At Powell's sentencing hearing, he again renewed his challenges to the voluntariness of his guilty plea. The district court denied Powell's pending motions, reaffirming its prior findings that his plea was knowing and voluntary. The court sentenced Powell to serve up to fifteen years with a mandatory minimum term of three years. Powell now appeals.

II. Standard of Review.

We review a district court's denial of a motion in arrest of judgment for abuse of discretion and will reverse only if the ruling was based on reasons that are clearly unreasonable or untenable. State v. Smith, 753 N.W.2d 562, 564 (Iowa 2008). A ruling is untenable when the court bases it on an erroneous application of law. Id.

III. Discussion.

Powell alleges his guilty plea was not knowing and voluntary because the trial information charged a violation of section 719.4(1), a felony, but included language from section 719.4(1) and section 719.4(3), and the district court failed to clarify his alleged confusion between the charges during the plea colloquy. See Iowa Code §§ 719.4(1) (providing that a person convicted of a felony "who intentionally escapes, or attempts to escape" from a community-based correctional facility "to which the person has been committed by reason of the conviction" commits a class "D" felony); 719.4(3) (providing that a person who has been committed to a community-based correctional facility "who knowingly and voluntarily is absent from a place where the person is required to be" commits a serious misdemeanor). Powell also challenges the factual basis supporting his plea.

These issues were repeatedly addressed by the district court. The district court found that the record did not show Powell misunderstood the nature of the offense or the applicable penalties. The court further found that Powell's acts met the elements of escape in violation of section 719.4(1).

We conclude the court properly overruled Powell's motion for judgment of acquittal. "No indictment is invalid or insufficient, nor can the trial, judgment, or other proceeding thereon be affected by reason of any defect or imperfection in a matter of form which does not prejudice a substantial right of the defendant." Iowa R. Crim. P. 2.4(7)(d). We find Powell was not prejudiced by the trial information language tracking a combination of the felony and misdemeanor escape statutory provisions, sections 719.4(1) and 719.4(3).*fn2 The information expressly alleges a felony escape charge and sets forth the proper code subsection for felony escape. Moreover, the minutes of testimony and the trial information clearly indicate the State's intention to seek a conviction for felony escape rather than misdemeanor escape. Thus, there could have been no surprise to Powell or his counsel in preparing for trial. See, e.g., State v. Davison, 245 N.W.2d 321, 324 (Iowa 1976) (noting the purpose of a trial information is to afford the defendant an opportunity to prepare a defense).

Further, at the plea proceeding, the district court explained in detail to Powell that he was being charged with escape as a class "D" felony, and recited section 719.4(1). The court then explained to Powell that, as an element to that charge, the State was required to prove Powell "intentionally escaped or attempted to escape" from the work release facility.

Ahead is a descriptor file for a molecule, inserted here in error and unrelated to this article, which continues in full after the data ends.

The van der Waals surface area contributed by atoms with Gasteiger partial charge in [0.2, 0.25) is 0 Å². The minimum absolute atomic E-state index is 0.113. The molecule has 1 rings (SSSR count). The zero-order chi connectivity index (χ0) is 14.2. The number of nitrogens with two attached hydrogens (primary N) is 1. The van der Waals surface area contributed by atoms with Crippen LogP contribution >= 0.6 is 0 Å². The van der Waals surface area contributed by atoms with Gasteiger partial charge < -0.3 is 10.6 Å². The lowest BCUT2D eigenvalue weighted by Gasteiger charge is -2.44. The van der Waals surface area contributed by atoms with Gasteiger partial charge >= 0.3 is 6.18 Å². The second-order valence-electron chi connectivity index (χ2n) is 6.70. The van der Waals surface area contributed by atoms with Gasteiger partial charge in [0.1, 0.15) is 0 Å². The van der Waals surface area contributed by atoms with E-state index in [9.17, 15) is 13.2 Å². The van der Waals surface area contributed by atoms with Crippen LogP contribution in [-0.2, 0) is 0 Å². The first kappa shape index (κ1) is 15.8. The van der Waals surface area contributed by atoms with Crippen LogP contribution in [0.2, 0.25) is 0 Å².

Although Powell was subsequently questioned whether he voluntarily made himself absent from the work release facility, to which he answered in the affirmative, Powell stated August 27, 2009, was the day "I escaped from the work release center." Powell was asked if he had read the minutes of testimony; Powell responded he had read them and they were accurate. The minutes of testimony indicate Powell was absent from his required placement at the work release facility, but then did return. After being accused of alcohol consumption and ordered to go to his room, however, Powell became upset and belligerent. Then, when an officer "had to use the phone," Powell left "swiftly" through the front doors of the facility and did not return. These acts support a conviction for felony escape. State v. Breitbach, 488 N.W.2d 444, 449 (Iowa 1992) (interpreting "physical restraint" under section 719.4(1) to require that an individual knew or should have known he "would be subjected to immediate physical restraint if an attempt to flee from the authorities" at the facility was made); State v. Burtlow, 299 N.W.2d 665, 669 (Iowa 1980) (comparing sections 719.4(1) and 719.4(3) and finding 719.4(1) "is intended to apply [to] unauthorized departures from physical restraint").*fn3

Upon our review, we find the record contradicts Powell's claim of confusion about the nature of the offense charged. We further find an ample factual basis to support his plea to felony escape. Powell has failed to show that the court's ruling was based on reasons clearly erroneous or untenable. See Iowa R. Crim. P. 2.8(2)(b) (setting forth the requirements for an in-person guilty plea colloquy in felony cases). We affirm the district court's denial of Powell's motion in arrest of judgment and renewed challenges to his guilty plea.

AFFIRMED.